One of our newsletter readers asks the following question in relation to our article on expertise location:
“do you have any comments or references on how to go about the evaluation of this expertise?”
Building a groups’ capability to assess the validity of advice, ideas and suggestions is an important skill. The first step is awareness. How often do you hear people, especially management gurus, saying “my research suggests …” then never actually referencing the research results. This happened this week in ActKM where a poster said:
Research indicates a 2/3 reduction of time from traditional face-to-face classroom approach and even a reduction in time from more traditional self-paced approaches, but with a 2 standard deviation improvement in learning outcomes.
So I asked for the reference and the poster said that he didn’t have access to the reports but thought it would be a good idea to cite references—and then omitted the citations!
I asked for the names of the reports, but no reply. Another member of the community supported my idea of citing references in these cases but after that, total silence. The community is tacitly giving permission to this behaviour.
This is an example of where the community is not building a capacity to recognise flawed advice. Following are some ideas on the skills communities could develop which would help the entire group be more discerning.
I remembered two useful references when I was asked about evaluating expertise: Chris Argyris’ book Flawed Advice, and Bob Sutton’s essay called Management Advice: Which 90% is Crap? But before I remind us of some of Chris and Bob’s suggestions on evaluating expertise let me describe some of the things I’ve learnt from experience (probably just common sense).
- Listen for stories. Without stories advice and expertise remains abstract and devoid of experience. Become aware of the richness of the story—how detailed are they? do they include facts?
- Are they ever wrong? I’m suspicious of people who purport to have all the answers and have never made a mistake in their life.
- Can they see what’s missing? Deep expertise is not just the ability to see what’s happening and make suggestions for improvement but the ability to see what’s missing and knowing what to leave out. This idea was introduced to me in Gary Klein’s book on Intuition.
- Simple, clear language. If you really understand what you are talking about you should be able to convey your ideas simply, clearly and concisely.
- Triangulate the expertise with your social networks. Jim tells me that Martha knows her stuff; Anne tells me that Martha is top notch; but Martha doesn’t keep telling me how wonderful she is. My confidence in Martha is high.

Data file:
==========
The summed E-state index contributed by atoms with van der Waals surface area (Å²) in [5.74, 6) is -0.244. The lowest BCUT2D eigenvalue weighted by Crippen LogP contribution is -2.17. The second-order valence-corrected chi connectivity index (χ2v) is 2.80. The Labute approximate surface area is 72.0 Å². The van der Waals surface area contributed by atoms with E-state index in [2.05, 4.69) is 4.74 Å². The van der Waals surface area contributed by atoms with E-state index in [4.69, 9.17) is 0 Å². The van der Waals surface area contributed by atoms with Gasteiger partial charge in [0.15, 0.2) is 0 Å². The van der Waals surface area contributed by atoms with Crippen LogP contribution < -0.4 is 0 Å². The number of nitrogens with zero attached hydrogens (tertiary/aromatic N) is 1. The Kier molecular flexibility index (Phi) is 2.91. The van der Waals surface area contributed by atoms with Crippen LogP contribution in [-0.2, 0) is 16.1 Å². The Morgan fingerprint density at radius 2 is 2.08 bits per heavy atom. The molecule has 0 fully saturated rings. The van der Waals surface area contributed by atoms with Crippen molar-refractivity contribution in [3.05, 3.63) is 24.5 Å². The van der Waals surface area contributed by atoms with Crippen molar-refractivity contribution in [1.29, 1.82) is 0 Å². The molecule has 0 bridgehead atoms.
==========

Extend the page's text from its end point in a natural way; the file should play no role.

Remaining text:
- An expert in one field doesn’t make them an expert in everything. There is a well known psychological pattern where if people believe a person is an expert in a field, such as corporate strategy, they are inclined to believe that person in also expert in other similar fields, such as mergers and acquisitions.
Chris Argyris suggestion is to listen for advice which is: “… illustrated, encourage inquiry, and are easily tested.” On the other hand be wary of advice “that include little or no illustration, inquiry, or testing” and where defensive reasoning dominates. The problem with this suggestion, as I see it, that much advice is not easily tested or takes considerable time to test it. For example, we have been saying that anecdote circles are an excellent method to elicit stories and they create a positive and trusting experience simply based on our experience. It is not until this year that we have put this to the test and had each participant who attended an anecdote circle provide an evaluation of the experience that we were able to test our assertion. BTW we are presenting our results at KM Asia.
I’ve written a post about Bob Sutton’s suggestions to test management advice here. I call his suggestions heuristics for bullshit detection (please excuse the vulgarity of this phrase. You should know that it is quite a common term in Australia and I believe Australians are great bullshit detectors).
Thanks to Nancy White for a conversation that helped me remember some useful ideas.
About Shawn Callahan
Shawn, author of Putting Stories to Work, is one of the world's leading business storytelling consultants. He helps executive teams find and tell the story of their strategy. When he is not working on strategy communication, Shawn is helping leaders find and tell business stories to engage, to influence and to inspire. Shawn works with Global 1000 companies including Shell, IBM, SAP, Bayer, Microsoft & Danone. Connect with Shawn on: